“Fully Own My Trees, and Plant More of Them”
Portia Sani is a 32-year-old cocoa farmer from Sefwi Elluokrom in the Western North region of Ghana. She successfully manages… Read More
Guitty Saidou, a farmer in Agboville, Côte d’Ivoire, explains: “Before, I used to plant cocoa without planting other trees. Worse, I would take a piece of forest and clear all the trees away and then plant my cocoa. But for the past five years, I’ve been introducing banana, timber, orange and avocado trees and now things are much better for me”. Before agroforestry, Saidou’s cocoa plantation was suffering from too much sun exposure. “But now, with the other trees around it, the cocoa gives a good harvest because the trees are healthier.”
Across the world, agroforestry is seen as a win-win solution to help farmers, the climate and the environment. Côte d’Ivoire is seeking to restore forest cover across the country from 9% to 20% by 2030, and agroforestry is at the heart of its forest restoration policies. To help reach this target, Côte d’Ivoire plans to rehabilitate 1 million hectares of cocoa in highly degraded forest reserves through agroforestry and forest plantations, and promote agroforestry in 1 million hectares of cocoa, rubber and oil palm in rural areas.
These are ambitious targets over large areas. Where are these areas, can these targets be met, and which areas should be prioritised for what types of benefits?
To answer these questions a team of researchers from the UN Environment Programme World Conservation Monitoring Centre, supported by UN REDD and CocoaSoils, sought to find out which cocoa growing areas are most suitable for cocoa production now and in the future. We mapped their current non-cocoa tree cover and options for increasing or restoring it to meet policy objectives. We combined and analysed seven major land, forest and cocoa spatial datasets and consulted with local officials, researchers, civil society and major cocoa companies to define agroforestry in the Ivorian context.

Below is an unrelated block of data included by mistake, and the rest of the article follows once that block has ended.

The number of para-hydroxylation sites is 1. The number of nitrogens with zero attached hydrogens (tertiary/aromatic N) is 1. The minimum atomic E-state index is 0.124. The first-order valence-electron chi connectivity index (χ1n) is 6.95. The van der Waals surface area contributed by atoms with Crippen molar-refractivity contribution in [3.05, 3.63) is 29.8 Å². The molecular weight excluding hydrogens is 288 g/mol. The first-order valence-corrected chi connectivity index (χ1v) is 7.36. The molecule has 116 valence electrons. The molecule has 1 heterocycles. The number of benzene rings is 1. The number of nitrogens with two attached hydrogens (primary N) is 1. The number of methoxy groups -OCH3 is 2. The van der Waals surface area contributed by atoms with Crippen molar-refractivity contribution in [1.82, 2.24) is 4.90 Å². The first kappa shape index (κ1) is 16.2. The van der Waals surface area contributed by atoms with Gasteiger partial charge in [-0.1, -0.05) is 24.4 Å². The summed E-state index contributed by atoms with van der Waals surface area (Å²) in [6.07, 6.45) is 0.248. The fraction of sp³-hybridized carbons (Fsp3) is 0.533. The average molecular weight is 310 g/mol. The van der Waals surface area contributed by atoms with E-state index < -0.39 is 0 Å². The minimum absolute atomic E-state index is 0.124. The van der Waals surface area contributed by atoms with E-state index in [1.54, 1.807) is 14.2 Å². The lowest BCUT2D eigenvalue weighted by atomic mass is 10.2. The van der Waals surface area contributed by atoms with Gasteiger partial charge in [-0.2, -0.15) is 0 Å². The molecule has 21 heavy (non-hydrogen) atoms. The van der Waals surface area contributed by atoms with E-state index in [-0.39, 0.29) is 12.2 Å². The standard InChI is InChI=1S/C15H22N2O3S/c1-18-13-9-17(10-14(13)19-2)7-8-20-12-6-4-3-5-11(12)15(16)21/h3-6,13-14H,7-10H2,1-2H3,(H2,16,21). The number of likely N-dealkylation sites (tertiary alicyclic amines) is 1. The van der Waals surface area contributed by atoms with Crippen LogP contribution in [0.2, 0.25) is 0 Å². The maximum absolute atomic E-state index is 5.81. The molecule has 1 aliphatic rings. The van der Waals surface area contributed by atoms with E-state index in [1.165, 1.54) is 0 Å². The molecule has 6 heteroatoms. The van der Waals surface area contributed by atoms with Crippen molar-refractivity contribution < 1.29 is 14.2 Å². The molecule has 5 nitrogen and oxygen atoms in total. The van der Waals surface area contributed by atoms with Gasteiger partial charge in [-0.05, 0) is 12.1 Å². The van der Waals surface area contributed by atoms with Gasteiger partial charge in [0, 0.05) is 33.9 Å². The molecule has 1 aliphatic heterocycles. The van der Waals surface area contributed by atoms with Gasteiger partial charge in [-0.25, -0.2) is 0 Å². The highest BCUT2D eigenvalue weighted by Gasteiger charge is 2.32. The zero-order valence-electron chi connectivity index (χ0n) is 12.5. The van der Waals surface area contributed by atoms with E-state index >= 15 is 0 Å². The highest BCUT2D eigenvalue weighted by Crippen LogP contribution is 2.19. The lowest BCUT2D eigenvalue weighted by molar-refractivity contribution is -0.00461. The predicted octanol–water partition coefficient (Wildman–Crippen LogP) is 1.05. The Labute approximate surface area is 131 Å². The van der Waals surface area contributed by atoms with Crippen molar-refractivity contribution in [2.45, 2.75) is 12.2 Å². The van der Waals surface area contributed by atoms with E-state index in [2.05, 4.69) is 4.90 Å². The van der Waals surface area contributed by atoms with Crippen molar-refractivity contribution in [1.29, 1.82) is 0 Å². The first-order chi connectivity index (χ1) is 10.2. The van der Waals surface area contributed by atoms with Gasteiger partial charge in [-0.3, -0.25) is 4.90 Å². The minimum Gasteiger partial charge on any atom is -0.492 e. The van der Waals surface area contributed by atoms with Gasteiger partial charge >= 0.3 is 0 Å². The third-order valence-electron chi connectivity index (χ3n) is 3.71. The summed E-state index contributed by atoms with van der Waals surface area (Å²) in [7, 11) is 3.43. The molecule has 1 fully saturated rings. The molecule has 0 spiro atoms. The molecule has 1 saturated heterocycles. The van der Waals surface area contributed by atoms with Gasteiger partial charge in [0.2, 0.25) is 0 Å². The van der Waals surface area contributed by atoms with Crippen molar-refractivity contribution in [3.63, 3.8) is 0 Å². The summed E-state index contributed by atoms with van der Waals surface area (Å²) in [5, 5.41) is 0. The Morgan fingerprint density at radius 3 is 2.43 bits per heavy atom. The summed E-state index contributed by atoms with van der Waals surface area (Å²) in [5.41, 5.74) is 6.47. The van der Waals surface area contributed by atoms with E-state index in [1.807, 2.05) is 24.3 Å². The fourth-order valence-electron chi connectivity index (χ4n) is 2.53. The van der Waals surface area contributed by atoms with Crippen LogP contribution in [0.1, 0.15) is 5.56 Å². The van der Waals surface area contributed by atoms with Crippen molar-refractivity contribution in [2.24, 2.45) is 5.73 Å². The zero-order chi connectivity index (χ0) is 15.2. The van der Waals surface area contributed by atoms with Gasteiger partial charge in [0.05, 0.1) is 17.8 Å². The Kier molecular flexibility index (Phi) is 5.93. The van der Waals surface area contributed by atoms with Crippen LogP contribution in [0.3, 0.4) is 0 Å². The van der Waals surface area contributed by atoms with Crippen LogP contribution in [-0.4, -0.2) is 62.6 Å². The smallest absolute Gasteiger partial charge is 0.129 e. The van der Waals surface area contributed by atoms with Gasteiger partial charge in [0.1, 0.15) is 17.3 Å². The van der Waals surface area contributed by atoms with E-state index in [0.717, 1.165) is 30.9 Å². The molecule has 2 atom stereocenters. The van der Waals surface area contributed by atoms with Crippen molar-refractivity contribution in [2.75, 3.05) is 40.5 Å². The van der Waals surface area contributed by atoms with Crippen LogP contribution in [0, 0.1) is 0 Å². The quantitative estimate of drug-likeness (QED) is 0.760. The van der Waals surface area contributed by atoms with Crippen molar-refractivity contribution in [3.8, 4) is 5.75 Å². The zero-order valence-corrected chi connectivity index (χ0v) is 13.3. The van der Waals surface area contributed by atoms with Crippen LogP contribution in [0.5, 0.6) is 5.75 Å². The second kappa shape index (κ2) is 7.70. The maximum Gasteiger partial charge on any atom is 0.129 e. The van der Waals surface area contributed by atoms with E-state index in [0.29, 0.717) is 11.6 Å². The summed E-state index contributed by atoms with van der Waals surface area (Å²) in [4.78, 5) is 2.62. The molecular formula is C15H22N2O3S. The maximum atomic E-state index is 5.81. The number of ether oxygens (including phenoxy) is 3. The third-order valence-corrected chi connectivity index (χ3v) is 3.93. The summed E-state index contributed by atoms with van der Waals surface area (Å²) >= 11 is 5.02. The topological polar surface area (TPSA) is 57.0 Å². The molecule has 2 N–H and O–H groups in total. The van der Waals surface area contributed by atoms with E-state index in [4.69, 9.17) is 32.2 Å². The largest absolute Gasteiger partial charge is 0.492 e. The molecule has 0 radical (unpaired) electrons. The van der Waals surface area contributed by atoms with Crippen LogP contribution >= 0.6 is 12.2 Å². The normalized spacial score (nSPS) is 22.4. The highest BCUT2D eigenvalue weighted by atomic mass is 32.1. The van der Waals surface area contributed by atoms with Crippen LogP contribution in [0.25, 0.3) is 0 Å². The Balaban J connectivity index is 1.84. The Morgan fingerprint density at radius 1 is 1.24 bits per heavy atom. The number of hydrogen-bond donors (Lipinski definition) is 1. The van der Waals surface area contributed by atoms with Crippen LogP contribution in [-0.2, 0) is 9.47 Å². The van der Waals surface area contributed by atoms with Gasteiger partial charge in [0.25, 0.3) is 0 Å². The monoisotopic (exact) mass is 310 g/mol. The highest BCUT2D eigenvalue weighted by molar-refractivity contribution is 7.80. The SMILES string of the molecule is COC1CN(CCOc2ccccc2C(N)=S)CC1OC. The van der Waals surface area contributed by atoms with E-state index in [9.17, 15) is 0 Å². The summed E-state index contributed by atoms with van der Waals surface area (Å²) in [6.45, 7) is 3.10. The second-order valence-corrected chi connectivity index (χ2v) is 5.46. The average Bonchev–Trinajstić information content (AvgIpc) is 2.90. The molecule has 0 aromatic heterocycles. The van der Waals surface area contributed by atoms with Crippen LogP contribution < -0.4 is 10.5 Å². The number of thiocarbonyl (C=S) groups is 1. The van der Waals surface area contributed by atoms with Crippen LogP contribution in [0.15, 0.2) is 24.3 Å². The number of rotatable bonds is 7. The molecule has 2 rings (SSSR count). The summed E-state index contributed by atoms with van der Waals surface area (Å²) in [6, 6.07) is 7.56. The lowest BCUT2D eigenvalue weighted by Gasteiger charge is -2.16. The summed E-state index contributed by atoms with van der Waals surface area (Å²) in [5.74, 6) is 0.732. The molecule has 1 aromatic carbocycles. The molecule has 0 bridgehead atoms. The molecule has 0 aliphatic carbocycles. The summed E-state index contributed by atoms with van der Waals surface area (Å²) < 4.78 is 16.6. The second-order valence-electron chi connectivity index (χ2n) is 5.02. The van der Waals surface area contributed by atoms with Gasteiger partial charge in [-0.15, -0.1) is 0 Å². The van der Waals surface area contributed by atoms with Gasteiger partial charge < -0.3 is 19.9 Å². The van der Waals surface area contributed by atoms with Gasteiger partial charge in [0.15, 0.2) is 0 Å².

We found that across rural areas of Côte d’Ivoire, forest trees could be introduced or increased on 1.8 million hectares of low shade cocoa to meet the basic agroforestry definition of around 30% shade, well exceeding the one-million-hectare national goal for cocoa, oil palm and rubber together.
Within highly degraded forest reserves we found almost 600,000 hectares of low- and partial shade cocoa plantations where tree cover could be increased to meet high shade levels. Assuming the full potential for cocoa agroforestry is met in these areas, the national goal of 20% forest cover could be met, and even exceeded if less degraded classified forests are restored to natural forests.
Diversification and increased resilience thorough cocoa agroforestry will be most beneficial if implemented close to settlements where demand for agroforestry products (e.g. fuelwood, timber, fruit) is high. If these areas are also close to intact forests, they should be prioritised to connect habitats for biodiversity.
We must note that, though agroforests can support important biodiversity, carbon sequestration and other services provided by forests, they are not forests as per most definitions. Natural forests provide higher value services and better habitat for biodiversity conservation. To preserve farmers’ livelihoods, Côte d’Ivoire has chosen agroforestry as a strategy in highly degraded classified forests, rather than natural forest restoration. But, considering the limited area of natural forest remaining in Côte d’Ivoire, it remains crucial to protect and restore these where possible.
The numbers in our study represent the estimated maximum potential. In reality, implementation of agroforestry will depend on a variety of local socio-economic and environmental factors and objectives. Ultimately, success will depend on cocoa farmers receiving support to boost large scale implementation. Our study calls for cocoa and chocolate companies and civil society leaders to support cocoa farmers in transitioning to agroforestry, and we emphasise that they should focus on areas where agroforestry can improve ecosystem services and biodiversity, not reduce them.